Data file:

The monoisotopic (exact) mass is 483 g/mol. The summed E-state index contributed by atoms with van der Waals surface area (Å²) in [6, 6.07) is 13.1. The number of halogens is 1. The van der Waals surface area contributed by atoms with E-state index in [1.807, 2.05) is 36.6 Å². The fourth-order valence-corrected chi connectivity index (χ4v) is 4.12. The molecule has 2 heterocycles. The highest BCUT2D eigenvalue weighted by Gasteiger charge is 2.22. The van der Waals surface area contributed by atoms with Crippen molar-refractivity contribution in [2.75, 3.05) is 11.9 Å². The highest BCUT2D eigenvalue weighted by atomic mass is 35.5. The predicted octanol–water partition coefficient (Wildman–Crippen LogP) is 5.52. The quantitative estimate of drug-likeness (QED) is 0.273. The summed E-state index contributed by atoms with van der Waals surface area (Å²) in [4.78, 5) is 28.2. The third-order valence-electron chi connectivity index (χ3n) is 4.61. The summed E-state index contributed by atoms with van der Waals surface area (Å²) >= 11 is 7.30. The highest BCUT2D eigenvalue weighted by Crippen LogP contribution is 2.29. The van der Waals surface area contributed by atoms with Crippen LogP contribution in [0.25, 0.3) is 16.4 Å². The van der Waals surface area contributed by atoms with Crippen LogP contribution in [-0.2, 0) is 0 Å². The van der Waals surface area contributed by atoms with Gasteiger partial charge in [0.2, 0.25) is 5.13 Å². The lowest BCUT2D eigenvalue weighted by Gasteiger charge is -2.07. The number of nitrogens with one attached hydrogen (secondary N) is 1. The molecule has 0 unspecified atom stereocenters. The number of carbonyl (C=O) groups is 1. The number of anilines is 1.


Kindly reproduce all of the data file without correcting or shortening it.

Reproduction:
The monoisotopic (exact) mass is 483 g/mol. The summed E-state index contributed by atoms with van der Waals surface area (Å²) in [6, 6.07) is 13.1. The number of halogens is 1. The van der Waals surface area contributed by atoms with E-state index in [1.807, 2.05) is 36.6 Å². The fourth-order valence-corrected chi connectivity index (χ4v) is 4.12. The molecule has 2 heterocycles. The highest BCUT2D eigenvalue weighted by Gasteiger charge is 2.22. The van der Waals surface area contributed by atoms with Crippen molar-refractivity contribution in [2.75, 3.05) is 11.9 Å². The highest BCUT2D eigenvalue weighted by atomic mass is 35.5. The predicted octanol–water partition coefficient (Wildman–Crippen LogP) is 5.52. The quantitative estimate of drug-likeness (QED) is 0.273. The summed E-state index contributed by atoms with van der Waals surface area (Å²) in [4.78, 5) is 28.2. The third-order valence-electron chi connectivity index (χ3n) is 4.61. The summed E-state index contributed by atoms with van der Waals surface area (Å²) >= 11 is 7.30. The highest BCUT2D eigenvalue weighted by Crippen LogP contribution is 2.29. The van der Waals surface area contributed by atoms with Crippen LogP contribution in [0.25, 0.3) is 16.4 Å². The van der Waals surface area contributed by atoms with Crippen LogP contribution in [-0.2, 0) is 0 Å². The van der Waals surface area contributed by atoms with Gasteiger partial charge in [0.2, 0.25) is 5.13 Å². The lowest BCUT2D eigenvalue weighted by Gasteiger charge is -2.07. The number of nitrogens with one attached hydrogen (secondary N) is 1. The molecule has 0 unspecified atom stereocenters. The number of carbonyl (C=O) groups is 1. The number of anilines is 1.